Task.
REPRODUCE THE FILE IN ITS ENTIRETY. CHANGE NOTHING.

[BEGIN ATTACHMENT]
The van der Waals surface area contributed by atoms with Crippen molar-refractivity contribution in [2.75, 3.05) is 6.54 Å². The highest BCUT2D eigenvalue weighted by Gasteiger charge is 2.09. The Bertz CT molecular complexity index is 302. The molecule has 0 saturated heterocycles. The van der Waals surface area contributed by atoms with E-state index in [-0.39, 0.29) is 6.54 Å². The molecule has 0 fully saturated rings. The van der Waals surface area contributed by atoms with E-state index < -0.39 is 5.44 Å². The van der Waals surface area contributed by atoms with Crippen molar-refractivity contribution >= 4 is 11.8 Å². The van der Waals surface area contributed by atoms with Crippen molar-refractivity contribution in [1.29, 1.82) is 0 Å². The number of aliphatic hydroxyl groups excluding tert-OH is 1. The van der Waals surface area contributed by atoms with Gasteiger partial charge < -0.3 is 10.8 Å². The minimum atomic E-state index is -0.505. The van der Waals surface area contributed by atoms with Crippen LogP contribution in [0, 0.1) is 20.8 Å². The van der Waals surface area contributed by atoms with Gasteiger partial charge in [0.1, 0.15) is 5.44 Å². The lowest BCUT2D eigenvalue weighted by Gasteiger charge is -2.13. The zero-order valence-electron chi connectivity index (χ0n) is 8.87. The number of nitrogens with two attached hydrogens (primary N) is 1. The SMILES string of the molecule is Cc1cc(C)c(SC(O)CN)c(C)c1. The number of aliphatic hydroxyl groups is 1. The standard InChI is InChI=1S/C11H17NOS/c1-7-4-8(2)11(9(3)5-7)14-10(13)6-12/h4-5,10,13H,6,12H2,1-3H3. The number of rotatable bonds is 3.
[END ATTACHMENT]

The van der Waals surface area contributed by atoms with Crippen molar-refractivity contribution in [2.75, 3.05) is 6.54 Å². The highest BCUT2D eigenvalue weighted by Gasteiger charge is 2.09. The Bertz CT molecular complexity index is 302. The molecule has 0 saturated heterocycles. The van der Waals surface area contributed by atoms with E-state index in [-0.39, 0.29) is 6.54 Å². The molecule has 0 fully saturated rings. The van der Waals surface area contributed by atoms with E-state index < -0.39 is 5.44 Å². The van der Waals surface area contributed by atoms with Crippen molar-refractivity contribution >= 4 is 11.8 Å². The van der Waals surface area contributed by atoms with Crippen molar-refractivity contribution in [1.29, 1.82) is 0 Å². The number of aliphatic hydroxyl groups excluding tert-OH is 1. The van der Waals surface area contributed by atoms with Gasteiger partial charge < -0.3 is 10.8 Å². The minimum atomic E-state index is -0.505. The van der Waals surface area contributed by atoms with Crippen LogP contribution in [0, 0.1) is 20.8 Å². The van der Waals surface area contributed by atoms with Gasteiger partial charge in [0.1, 0.15) is 5.44 Å². The lowest BCUT2D eigenvalue weighted by Gasteiger charge is -2.13. The zero-order valence-electron chi connectivity index (χ0n) is 8.87. The number of nitrogens with two attached hydrogens (primary N) is 1. The SMILES string of the molecule is Cc1cc(C)c(SC(O)CN)c(C)c1. The number of aliphatic hydroxyl groups is 1. The standard InChI is InChI=1S/C11H17NOS/c1-7-4-8(2)11(9(3)5-7)14-10(13)6-12/h4-5,10,13H,6,12H2,1-3H3. The number of rotatable bonds is 3.